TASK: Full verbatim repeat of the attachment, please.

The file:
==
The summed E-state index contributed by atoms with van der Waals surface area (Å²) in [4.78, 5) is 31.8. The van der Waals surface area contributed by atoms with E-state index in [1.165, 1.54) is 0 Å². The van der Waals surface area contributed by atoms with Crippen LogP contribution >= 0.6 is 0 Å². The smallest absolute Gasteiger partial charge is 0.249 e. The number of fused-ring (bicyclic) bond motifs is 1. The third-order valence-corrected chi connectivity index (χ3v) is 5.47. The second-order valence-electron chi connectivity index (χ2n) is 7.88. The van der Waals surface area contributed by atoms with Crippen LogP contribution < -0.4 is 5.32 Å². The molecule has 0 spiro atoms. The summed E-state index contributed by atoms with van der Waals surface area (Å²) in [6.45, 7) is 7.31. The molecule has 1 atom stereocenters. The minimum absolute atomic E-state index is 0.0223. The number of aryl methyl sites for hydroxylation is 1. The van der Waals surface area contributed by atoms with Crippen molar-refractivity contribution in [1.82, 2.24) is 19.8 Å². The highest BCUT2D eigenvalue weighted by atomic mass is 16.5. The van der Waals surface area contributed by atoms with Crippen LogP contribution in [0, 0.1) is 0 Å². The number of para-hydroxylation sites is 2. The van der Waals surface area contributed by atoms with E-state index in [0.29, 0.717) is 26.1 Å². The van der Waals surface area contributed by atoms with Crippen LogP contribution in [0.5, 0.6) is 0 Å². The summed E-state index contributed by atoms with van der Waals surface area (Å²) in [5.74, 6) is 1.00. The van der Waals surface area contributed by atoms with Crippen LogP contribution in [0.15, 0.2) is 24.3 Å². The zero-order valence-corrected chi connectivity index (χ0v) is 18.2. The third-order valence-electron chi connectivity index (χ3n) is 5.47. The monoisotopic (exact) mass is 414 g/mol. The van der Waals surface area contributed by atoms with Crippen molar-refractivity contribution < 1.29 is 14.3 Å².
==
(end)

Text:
The summed E-state index contributed by atoms with van der Waals surface area (Å²) in [4.78, 5) is 31.8. The van der Waals surface area contributed by atoms with E-state index in [1.165, 1.54) is 0 Å². The van der Waals surface area contributed by atoms with Crippen LogP contribution >= 0.6 is 0 Å². The smallest absolute Gasteiger partial charge is 0.249 e. The number of fused-ring (bicyclic) bond motifs is 1. The third-order valence-corrected chi connectivity index (χ3v) is 5.47. The second-order valence-electron chi connectivity index (χ2n) is 7.88. The van der Waals surface area contributed by atoms with Crippen LogP contribution < -0.4 is 5.32 Å². The molecule has 0 spiro atoms. The summed E-state index contributed by atoms with van der Waals surface area (Å²) in [6.45, 7) is 7.31. The molecule has 1 atom stereocenters. The minimum absolute atomic E-state index is 0.0223. The number of aryl methyl sites for hydroxylation is 1. The van der Waals surface area contributed by atoms with Crippen molar-refractivity contribution in [1.82, 2.24) is 19.8 Å². The highest BCUT2D eigenvalue weighted by atomic mass is 16.5. The van der Waals surface area contributed by atoms with Crippen LogP contribution in [0, 0.1) is 0 Å². The number of para-hydroxylation sites is 2. The van der Waals surface area contributed by atoms with E-state index in [0.29, 0.717) is 26.1 Å². The van der Waals surface area contributed by atoms with Crippen LogP contribution in [0.5, 0.6) is 0 Å². The summed E-state index contributed by atoms with van der Waals surface area (Å²) in [5.74, 6) is 1.00. The van der Waals surface area contributed by atoms with Crippen LogP contribution in [0.15, 0.2) is 24.3 Å². The zero-order valence-corrected chi connectivity index (χ0v) is 18.2. The third-order valence-electron chi connectivity index (χ3n) is 5.47. The monoisotopic (exact) mass is 414 g/mol. The van der Waals surface area contributed by atoms with Crippen molar-refractivity contribution < 1.29 is 14.3 Å².